Inadequate construction work from contractors continues to rank high on the Consumer Federation of America’s (CFA) annual Consumer Complaint Survey Report. Even if you’re the most skilled contractor around, poor-quality equipment can diminish the quality of your work. Marking tools and measuring tools are foundational for skilled contractors, especially those who are obsessed with delivering the best end product for customers.

Whether you’re taking on a new woodworking project, replacing plumbing for a remodel, or taking on a roof repair, marking and measuring tools in carpentry help provide precision to your projects.

Must-have contractor measuring and marking tools include:

  1. Steel tape measures
  2. Folding wood rulers
  3. Measuring wheels
  4. Depth gauges
  5. Carpenter’s pencils
  6. Carpenter’s chalk
  7. Marking chalk
  8. Chalk line savers
  9. Mason twine
  10. Flagging tape

Tool redundancy is always a concern, but you’ll find plenty of situations where one measuring or marking tool doesn’t quite fit the bill for the job. Who knows? Some of these measuring and marking tools may become your go-to option for this year’s contracting, carpentry, and woodworking jobs.

4 Must-Have Measuring Tools for Contractors

Consumer forums are filled with complaints about contracting work, although far too many start with measurement issues. Getting measurements wrong can lead to all kinds of problems, including blowing past budgets while you try to remedy problems and eating into your profit margins. Get precise measurements the first time around with the right tools, including steel tape measures, folding wood rulers, measuring wheels, and depth gauges.

Steel tape measures

Durability is the name of the game for steel tape measures. Unlike paper or even wood, steel will last for years thanks to the durability inherent in its material. By design, steel tape measures are space-saving tools that you can easily carry with you almost anywhere, whether it’s onto a roof or through a crawl space.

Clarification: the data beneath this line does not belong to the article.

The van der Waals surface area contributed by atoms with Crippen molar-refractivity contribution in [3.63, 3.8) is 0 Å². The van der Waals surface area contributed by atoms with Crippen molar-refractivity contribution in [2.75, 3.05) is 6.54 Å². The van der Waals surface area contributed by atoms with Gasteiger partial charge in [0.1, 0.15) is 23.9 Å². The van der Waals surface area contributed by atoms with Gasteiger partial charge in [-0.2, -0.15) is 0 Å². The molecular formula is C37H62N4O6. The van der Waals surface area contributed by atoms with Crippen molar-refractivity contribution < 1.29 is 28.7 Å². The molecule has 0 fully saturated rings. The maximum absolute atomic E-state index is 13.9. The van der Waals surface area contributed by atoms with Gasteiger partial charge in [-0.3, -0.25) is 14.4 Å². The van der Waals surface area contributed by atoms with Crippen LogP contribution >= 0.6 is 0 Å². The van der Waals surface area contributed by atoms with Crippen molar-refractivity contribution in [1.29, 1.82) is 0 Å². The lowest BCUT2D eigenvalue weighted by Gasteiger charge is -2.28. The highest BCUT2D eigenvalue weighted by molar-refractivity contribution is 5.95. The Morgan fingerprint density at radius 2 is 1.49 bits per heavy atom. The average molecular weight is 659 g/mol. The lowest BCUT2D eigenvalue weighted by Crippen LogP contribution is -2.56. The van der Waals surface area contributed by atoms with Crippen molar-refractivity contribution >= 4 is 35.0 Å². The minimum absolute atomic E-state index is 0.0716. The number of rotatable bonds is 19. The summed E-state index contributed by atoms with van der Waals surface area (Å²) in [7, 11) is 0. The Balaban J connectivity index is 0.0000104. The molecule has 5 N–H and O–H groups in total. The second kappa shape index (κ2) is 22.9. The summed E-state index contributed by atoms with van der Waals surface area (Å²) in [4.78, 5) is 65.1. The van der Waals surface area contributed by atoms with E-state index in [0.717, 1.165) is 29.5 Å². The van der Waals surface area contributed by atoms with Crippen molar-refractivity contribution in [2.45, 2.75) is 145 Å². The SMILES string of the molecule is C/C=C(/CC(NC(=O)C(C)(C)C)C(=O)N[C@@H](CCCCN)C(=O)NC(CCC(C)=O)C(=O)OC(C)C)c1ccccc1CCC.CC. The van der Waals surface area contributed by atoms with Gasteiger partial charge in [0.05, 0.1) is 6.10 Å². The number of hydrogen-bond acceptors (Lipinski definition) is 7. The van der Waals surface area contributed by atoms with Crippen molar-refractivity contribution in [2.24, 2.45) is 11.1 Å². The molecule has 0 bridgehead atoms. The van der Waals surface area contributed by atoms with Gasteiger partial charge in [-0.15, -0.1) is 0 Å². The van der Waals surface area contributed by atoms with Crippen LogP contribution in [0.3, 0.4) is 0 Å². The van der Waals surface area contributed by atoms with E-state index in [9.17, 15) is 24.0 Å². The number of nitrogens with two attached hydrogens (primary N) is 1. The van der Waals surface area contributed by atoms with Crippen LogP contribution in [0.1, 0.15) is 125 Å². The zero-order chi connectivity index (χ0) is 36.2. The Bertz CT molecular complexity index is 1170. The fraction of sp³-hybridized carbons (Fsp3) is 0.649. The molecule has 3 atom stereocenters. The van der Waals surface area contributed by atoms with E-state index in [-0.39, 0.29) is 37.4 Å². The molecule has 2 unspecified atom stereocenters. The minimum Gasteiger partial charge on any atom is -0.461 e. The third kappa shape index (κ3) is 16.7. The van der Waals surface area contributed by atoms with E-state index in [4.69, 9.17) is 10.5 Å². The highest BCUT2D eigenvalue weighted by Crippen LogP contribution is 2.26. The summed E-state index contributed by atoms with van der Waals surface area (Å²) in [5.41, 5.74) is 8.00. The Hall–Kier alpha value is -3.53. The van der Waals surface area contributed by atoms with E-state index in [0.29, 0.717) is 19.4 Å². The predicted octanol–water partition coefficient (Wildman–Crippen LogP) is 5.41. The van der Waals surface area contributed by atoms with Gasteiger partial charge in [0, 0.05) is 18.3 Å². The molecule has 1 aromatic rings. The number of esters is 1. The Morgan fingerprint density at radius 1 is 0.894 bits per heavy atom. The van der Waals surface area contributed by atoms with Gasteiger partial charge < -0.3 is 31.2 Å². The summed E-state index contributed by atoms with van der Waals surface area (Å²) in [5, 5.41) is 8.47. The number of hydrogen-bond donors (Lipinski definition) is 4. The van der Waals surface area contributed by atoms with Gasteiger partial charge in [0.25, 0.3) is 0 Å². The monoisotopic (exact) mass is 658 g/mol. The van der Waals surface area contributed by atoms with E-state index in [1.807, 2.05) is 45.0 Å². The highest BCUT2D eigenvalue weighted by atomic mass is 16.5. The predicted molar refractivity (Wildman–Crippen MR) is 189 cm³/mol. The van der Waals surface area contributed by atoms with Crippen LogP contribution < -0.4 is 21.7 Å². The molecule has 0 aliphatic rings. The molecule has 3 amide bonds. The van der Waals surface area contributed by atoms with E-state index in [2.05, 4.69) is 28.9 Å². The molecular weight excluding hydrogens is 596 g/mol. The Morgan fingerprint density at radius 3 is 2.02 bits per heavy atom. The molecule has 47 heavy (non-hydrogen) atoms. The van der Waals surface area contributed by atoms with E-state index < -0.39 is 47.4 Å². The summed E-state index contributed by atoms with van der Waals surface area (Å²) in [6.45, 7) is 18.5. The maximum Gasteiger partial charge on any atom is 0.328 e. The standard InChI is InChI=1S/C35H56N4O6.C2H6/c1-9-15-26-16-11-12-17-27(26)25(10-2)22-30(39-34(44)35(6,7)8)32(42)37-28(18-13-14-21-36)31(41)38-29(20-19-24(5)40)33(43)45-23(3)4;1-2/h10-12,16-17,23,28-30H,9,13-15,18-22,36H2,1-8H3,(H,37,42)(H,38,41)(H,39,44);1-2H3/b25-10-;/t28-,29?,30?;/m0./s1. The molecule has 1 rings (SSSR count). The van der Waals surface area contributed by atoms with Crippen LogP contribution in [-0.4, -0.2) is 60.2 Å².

Most steel measuring tapes have automatic or manual retraction functions that pull them back into the holder, regardless of the tape measure’s length. That flexibility helps lead to some incredibly-long and durable measurement tools, like the Keson ST Series Heavy Duty Steel Blade Measuring Tape.

Steel Tape MeasureFolding wood rulers

Given the extreme mobility of a good steel tape measure, it’s easy to overlook the importance of keeping several folding wood rulers handy. Keep in mind, steel + electricity is a bad combination, so you’ll want something less conductive when working on electrical systems. And as versatile as steel tape measures tend to be, their tendency to bend at the worst possible times can lead to inaccurate measurements.

Folding wood rulers may not have the high-speed rewind functions of a steel tape measure, but they easily avoid some of the drawbacks of their metallic counterparts. They don’t have the bending issue inherent with steel tape measures thanks to the rigidity of the wood material and you don’t need to worry about using a wood ruler around wires.

Consider some of the following folding wood rulers:

Various folding wood ruler features will improve your measurement performance of impact the effectiveness of the tool. Metric-based folding wood rulers deliver finer measurements, for example. Meanwhile, versions (such as the Keson 6 Foot Ruler for Brick and Mason with a vertical brick mason scale) provide additional features that enhance contracting work.